Judge Gordon Sullivan wants to open a booty shop, but he'll only sell pirate treasure.
From Hot Clubs to Hot Irons.
I've just spent 20 minutes looking up the myriad uses for the apostrophe on Wikipedia. Since this isn't a grammar blog, the curious reader might wonder what bearing this little tidbit has on the film before us, Da' Booty Shop. I have two reasons. First, the observant reader will immediately notice the apostrophe that follows Da in the title, and I can assure you it struck me when I saw the cover art for this release. Before hitting Wikipedia, I knew that the most common uses for an apostrophe were to show possession and to show that something has been deleted from a word. Neither seemed to be the case with Da', so I double checked all the various uses of the apostrophe (in English and other languages). After diligent research, I could find absolutely no excuse for the apostrophe in Da' Booty Shop. As you may have guessed, my second reason for searching was to avoid having to talk about the film.
Da' Booty Shop is the story of Yolanda (Trina McGee, Friday After Next), a stripper who's younger brother lands in jail (yet again), leaving her in charge of his hair salon. Yolanda is eager to sell the property and gets a nice offer, but at the last minute decides that stripping might not be a career with the greatest longevity. This leads her to renege on the offer, instead setting up shop at the hair salon with some of her former stripper coworkers. Shenanigans ensue, as the buyer is still interested in the property, and the women must deal with a pile of unpaid bills and back taxes.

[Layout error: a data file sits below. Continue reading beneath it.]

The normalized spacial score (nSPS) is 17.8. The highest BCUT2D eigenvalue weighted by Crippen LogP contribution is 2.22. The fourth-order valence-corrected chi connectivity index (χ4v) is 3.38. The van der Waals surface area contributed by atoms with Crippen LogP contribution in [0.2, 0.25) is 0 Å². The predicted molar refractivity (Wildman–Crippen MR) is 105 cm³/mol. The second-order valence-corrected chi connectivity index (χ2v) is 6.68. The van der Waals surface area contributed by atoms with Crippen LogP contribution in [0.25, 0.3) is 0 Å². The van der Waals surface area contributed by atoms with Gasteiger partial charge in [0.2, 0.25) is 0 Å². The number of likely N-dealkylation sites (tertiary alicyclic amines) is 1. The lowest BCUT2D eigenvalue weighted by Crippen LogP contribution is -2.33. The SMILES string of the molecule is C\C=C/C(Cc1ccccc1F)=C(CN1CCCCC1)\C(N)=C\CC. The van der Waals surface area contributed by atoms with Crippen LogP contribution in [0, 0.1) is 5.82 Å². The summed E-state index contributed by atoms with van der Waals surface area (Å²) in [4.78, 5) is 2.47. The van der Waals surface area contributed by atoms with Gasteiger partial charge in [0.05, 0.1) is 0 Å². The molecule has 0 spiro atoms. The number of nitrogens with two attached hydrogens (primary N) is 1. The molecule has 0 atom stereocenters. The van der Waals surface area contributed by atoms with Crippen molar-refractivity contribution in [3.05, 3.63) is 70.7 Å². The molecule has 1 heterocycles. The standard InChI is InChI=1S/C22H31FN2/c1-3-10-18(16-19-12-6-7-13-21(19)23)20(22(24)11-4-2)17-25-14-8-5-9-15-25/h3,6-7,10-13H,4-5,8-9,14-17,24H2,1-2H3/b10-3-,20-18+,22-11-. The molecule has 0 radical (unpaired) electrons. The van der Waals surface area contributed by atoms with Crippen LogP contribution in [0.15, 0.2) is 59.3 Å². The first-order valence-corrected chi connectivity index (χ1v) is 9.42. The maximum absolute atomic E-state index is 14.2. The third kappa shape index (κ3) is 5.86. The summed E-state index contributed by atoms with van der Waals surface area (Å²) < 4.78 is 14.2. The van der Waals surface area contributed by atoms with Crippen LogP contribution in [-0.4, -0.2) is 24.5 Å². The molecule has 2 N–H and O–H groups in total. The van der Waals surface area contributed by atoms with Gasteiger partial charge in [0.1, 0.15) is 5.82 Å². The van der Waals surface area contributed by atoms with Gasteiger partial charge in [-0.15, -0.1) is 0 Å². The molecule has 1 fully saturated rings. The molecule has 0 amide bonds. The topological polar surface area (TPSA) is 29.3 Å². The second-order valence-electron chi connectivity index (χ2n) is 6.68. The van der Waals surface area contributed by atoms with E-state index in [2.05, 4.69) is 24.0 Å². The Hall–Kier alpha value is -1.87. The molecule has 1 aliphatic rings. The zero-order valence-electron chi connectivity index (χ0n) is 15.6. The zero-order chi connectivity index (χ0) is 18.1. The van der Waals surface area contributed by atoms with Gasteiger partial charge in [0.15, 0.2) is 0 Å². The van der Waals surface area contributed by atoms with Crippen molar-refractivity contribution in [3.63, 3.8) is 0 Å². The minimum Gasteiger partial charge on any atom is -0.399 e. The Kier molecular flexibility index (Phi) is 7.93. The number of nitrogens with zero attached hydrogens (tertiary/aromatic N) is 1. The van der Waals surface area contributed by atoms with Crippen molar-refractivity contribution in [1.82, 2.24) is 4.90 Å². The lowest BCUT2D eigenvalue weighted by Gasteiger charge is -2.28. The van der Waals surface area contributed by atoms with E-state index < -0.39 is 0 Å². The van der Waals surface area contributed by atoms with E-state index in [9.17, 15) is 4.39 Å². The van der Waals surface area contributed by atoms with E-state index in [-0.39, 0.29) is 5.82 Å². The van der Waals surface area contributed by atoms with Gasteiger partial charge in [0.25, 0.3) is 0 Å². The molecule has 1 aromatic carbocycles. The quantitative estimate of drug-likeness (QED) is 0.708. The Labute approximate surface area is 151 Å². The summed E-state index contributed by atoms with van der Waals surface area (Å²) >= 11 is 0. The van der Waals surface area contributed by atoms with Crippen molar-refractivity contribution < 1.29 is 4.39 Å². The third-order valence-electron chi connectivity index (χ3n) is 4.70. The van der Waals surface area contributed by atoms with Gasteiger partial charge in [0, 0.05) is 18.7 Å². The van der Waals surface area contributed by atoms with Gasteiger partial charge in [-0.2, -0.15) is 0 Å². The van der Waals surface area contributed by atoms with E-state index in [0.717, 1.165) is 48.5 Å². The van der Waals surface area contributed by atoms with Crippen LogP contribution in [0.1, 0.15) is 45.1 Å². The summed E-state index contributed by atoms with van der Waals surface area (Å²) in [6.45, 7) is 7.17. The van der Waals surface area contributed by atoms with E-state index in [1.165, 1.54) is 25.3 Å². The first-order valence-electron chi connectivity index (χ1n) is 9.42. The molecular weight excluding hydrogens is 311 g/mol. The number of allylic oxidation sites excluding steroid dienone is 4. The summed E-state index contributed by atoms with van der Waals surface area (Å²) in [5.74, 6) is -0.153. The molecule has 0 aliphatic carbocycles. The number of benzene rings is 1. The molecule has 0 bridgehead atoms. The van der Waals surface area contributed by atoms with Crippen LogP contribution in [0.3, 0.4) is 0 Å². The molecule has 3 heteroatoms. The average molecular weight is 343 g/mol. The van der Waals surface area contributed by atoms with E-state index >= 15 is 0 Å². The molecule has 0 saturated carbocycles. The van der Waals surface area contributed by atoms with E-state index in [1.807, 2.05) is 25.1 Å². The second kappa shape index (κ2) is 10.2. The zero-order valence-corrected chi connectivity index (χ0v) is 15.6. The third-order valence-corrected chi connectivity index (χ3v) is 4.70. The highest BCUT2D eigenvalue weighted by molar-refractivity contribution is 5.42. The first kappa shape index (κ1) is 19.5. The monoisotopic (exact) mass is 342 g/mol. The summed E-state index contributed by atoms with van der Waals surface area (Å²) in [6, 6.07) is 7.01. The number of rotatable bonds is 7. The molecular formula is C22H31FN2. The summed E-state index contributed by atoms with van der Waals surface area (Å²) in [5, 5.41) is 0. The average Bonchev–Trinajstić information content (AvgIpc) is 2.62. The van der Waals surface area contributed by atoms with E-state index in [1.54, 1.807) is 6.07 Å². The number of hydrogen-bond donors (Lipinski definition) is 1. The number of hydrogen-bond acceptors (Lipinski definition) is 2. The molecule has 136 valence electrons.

Let me lay it out for you: Da' Booty Shop is Queen Latifah's Beauty Shop combined with Ice Cube's Barbershop, remade for USA's Up All Night in the vein of Bikini Carwash. It's your typical story of a group of people who have to save some special location, so they use their individual talents to raise money before the evil buyer comes in to steal the precious property. In this case the special location is a beauty shop (looking a little threadbare thanks to the setting and the nonexistent budget), and the group trying to save it is made up of a bunch of "exotic dancers," as the cover tells us. Their individual talents seem to lie with hairdressing and getting mostly naked (although we see a shockingly nonexistent amount of nudity for a film about strippers). There's the obvious carwash, and the fashion show (including a denim thong that even now I'm trying to scrub from my mind), and they succeed in the end.
The film purports to be a peek into a cast of "colorful characters who share their stories, jokes, trials and tribulations." That's true, but I'm not sure I would call them characters so much as types. That's not surprising given that it was written and directed by a man (Marcello Thedford), and often feels more like a fantasy than the story of real human beings. The acting from lead Trina McGee is decent, but she's not given much to work with. The rest of the cast are entirely forgettable, although I've certainly heard worse line readings.
The DVD from Lightyear Entertainment is entirely no-frills. The flick is presented in non-anamorphic widescreen, and looks just slightly above consumer-grade camcorder. The audio is very poorly mixed, with a generic hip-hop soundtrack often drowning out much of the dialogue (for which there were no subtitles). There are no extras on the disc, unless you count scene selection.
I know there's an audience (mostly female, mostly African-American) for this film, but I can't recommend it to the general viewer. It's exactly the kind of film that would slot in perfectly on some late-night cable station not brave enough to show nudity but wants to keep insomniacs awake.
Guilty of excessive apostrophe usage and not enough booty.
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Scales of Justice
Studio: Lightyear Entertainment
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